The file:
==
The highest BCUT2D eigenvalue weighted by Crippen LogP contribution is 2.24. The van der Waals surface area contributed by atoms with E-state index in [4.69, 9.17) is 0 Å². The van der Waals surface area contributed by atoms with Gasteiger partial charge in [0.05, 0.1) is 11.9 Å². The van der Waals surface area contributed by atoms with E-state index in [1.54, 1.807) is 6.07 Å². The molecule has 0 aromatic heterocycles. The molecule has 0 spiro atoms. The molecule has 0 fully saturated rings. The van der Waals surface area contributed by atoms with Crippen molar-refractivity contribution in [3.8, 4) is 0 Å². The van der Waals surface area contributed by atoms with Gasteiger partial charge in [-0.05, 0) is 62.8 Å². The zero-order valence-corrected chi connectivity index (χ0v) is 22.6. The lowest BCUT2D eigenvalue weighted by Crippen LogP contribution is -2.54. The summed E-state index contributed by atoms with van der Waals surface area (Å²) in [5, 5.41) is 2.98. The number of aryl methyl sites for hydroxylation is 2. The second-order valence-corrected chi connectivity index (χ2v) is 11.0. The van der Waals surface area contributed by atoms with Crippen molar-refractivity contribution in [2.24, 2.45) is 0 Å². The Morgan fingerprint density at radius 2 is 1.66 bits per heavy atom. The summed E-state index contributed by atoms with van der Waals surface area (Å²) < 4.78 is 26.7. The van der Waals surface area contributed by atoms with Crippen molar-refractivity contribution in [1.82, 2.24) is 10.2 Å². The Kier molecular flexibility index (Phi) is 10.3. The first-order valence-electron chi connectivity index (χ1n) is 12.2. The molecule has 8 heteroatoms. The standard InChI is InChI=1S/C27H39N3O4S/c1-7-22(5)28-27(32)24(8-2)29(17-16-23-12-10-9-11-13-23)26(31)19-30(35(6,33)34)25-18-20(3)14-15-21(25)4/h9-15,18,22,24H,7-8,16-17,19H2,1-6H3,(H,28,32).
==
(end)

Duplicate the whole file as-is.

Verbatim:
The highest BCUT2D eigenvalue weighted by Crippen LogP contribution is 2.24. The van der Waals surface area contributed by atoms with E-state index in [4.69, 9.17) is 0 Å². The van der Waals surface area contributed by atoms with Gasteiger partial charge in [0.05, 0.1) is 11.9 Å². The van der Waals surface area contributed by atoms with E-state index in [1.54, 1.807) is 6.07 Å². The molecule has 0 aromatic heterocycles. The molecule has 0 spiro atoms. The molecule has 0 fully saturated rings. The van der Waals surface area contributed by atoms with Crippen molar-refractivity contribution in [3.8, 4) is 0 Å². The van der Waals surface area contributed by atoms with Gasteiger partial charge in [-0.05, 0) is 62.8 Å². The zero-order valence-corrected chi connectivity index (χ0v) is 22.6. The lowest BCUT2D eigenvalue weighted by Crippen LogP contribution is -2.54. The summed E-state index contributed by atoms with van der Waals surface area (Å²) in [5, 5.41) is 2.98. The number of aryl methyl sites for hydroxylation is 2. The second-order valence-corrected chi connectivity index (χ2v) is 11.0. The van der Waals surface area contributed by atoms with Crippen molar-refractivity contribution in [2.24, 2.45) is 0 Å². The Morgan fingerprint density at radius 2 is 1.66 bits per heavy atom. The summed E-state index contributed by atoms with van der Waals surface area (Å²) < 4.78 is 26.7. The van der Waals surface area contributed by atoms with Crippen molar-refractivity contribution in [1.82, 2.24) is 10.2 Å². The Kier molecular flexibility index (Phi) is 10.3. The first-order valence-electron chi connectivity index (χ1n) is 12.2. The molecule has 8 heteroatoms. The standard InChI is InChI=1S/C27H39N3O4S/c1-7-22(5)28-27(32)24(8-2)29(17-16-23-12-10-9-11-13-23)26(31)19-30(35(6,33)34)25-18-20(3)14-15-21(25)4/h9-15,18,22,24H,7-8,16-17,19H2,1-6H3,(H,28,32).